Published November 29. 2012 4:00AM Updated November 29. 2012 11:55PM
Salem - Voters will decide Wednesday whether the town should spend $450,000 to acquire a 14.5-acre parcel on the former Zemko Sawmill property.
About 70 residents attended a town meeting Wednesday night at the Salem School and voted to send the sale to referendum. Due to the size of the purchase price, voters have the final say.
Those who attended the hourlong meeting asked various questions on the condition of buildings on the property and the town's future plans for it. Some said the purchase was attractive because of the bargain price. The town said the former owner of the property asked $1 million for it in 2010.
The land, at 228 and 230 Hartford Road, is assessed at $906,800.
"I think we could look back on this 20 years from now, and I think we could say we made a mistake if we didn't buy it," resident George Householder III said.
The property is located between the Salem School, the town offices and the Round Hill Road Recreation Complex. Its acquisition would allow for the town to control contiguous land off Hartford Road as it aims to develop a new "town center" in its historic district.
First Selectman Kevin Lyden said residents have expressed a desire for a more walkable area around the Town Green. The town also plans to use the land to address its lack of storage space, specifically for public works. The land has five buildings with a combined storage space of 15,162 square feet.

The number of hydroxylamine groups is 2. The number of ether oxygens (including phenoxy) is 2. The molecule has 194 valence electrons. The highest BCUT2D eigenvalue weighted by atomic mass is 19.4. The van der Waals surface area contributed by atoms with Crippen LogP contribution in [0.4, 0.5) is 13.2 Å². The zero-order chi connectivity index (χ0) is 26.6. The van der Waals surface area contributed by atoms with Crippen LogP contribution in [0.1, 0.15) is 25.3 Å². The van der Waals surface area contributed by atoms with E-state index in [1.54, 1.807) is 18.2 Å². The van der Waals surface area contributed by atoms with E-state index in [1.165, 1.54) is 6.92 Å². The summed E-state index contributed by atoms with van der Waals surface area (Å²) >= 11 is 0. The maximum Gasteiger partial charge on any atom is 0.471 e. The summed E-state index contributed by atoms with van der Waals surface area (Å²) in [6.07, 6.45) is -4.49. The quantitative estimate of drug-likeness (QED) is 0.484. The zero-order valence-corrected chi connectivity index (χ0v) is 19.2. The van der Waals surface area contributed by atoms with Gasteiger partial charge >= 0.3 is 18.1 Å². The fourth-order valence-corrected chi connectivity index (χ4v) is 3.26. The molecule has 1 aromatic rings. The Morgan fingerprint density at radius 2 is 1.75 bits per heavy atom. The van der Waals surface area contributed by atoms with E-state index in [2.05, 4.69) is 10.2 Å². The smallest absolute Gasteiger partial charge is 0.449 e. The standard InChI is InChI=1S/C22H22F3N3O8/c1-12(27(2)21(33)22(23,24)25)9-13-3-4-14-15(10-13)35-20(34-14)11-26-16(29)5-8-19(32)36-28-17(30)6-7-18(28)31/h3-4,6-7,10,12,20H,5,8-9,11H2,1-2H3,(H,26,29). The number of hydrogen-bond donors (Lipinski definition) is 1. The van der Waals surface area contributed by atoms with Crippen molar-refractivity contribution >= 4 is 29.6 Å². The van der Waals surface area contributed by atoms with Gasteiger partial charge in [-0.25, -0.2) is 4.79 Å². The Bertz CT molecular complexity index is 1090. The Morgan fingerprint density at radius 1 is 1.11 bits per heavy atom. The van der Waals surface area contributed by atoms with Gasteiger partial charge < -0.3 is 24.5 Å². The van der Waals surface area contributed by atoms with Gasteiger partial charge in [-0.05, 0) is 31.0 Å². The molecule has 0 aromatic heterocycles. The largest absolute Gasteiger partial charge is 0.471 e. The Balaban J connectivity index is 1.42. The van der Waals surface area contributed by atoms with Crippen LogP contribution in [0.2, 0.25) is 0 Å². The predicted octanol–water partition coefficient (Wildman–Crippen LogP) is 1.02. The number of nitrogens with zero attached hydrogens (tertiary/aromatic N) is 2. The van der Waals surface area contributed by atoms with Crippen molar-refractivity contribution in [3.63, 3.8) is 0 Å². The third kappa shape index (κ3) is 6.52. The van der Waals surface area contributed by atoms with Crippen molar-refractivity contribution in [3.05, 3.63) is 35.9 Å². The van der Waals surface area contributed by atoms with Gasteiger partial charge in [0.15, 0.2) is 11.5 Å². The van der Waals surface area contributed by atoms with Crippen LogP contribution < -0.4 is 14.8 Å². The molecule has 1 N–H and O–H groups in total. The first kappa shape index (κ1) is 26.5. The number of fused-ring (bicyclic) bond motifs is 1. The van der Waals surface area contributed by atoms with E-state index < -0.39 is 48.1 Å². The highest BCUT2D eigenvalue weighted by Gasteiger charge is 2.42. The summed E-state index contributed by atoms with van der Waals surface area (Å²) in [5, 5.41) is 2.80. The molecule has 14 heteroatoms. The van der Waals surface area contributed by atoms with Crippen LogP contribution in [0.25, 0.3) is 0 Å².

Town officials said purchase of the land and the additional storage space would alleviate the need for the town to later build its own storage, possibly a costly endeavor.
There are also two other buildings on the land, which could be leased.
Much of the discussion on the sale revolved around how the town plans to finance it. Board of Finance Chairman William Weinschenker said the sale could effectively mean a one-time increase of 1 mill in the tax rate. For a homeowner with property assessed at $200,000, that would be an additional $200 in taxes.
But the town has other options to fund the sale. It could use about $106,000 in local capital improvement money it has acquired from the state. About $200,000 coming in from the Salem Country Gardens foreclosure sale could also be an option.
It will ultimately be the finance board's decision, although the uncertainty of the town's plans to cover the sale clearly unsettled some.
"I just wish that was more defined," said resident Matthew Darling, who favored the sale. "I think we should know where that money is coming from."
Some supported the sale simply to improve an unattractive piece of property in town. One man described it as being in "derelict" condition.
"We have this eyesore in the heart of our historic district," Lyden said. "We have the chance to eliminate that."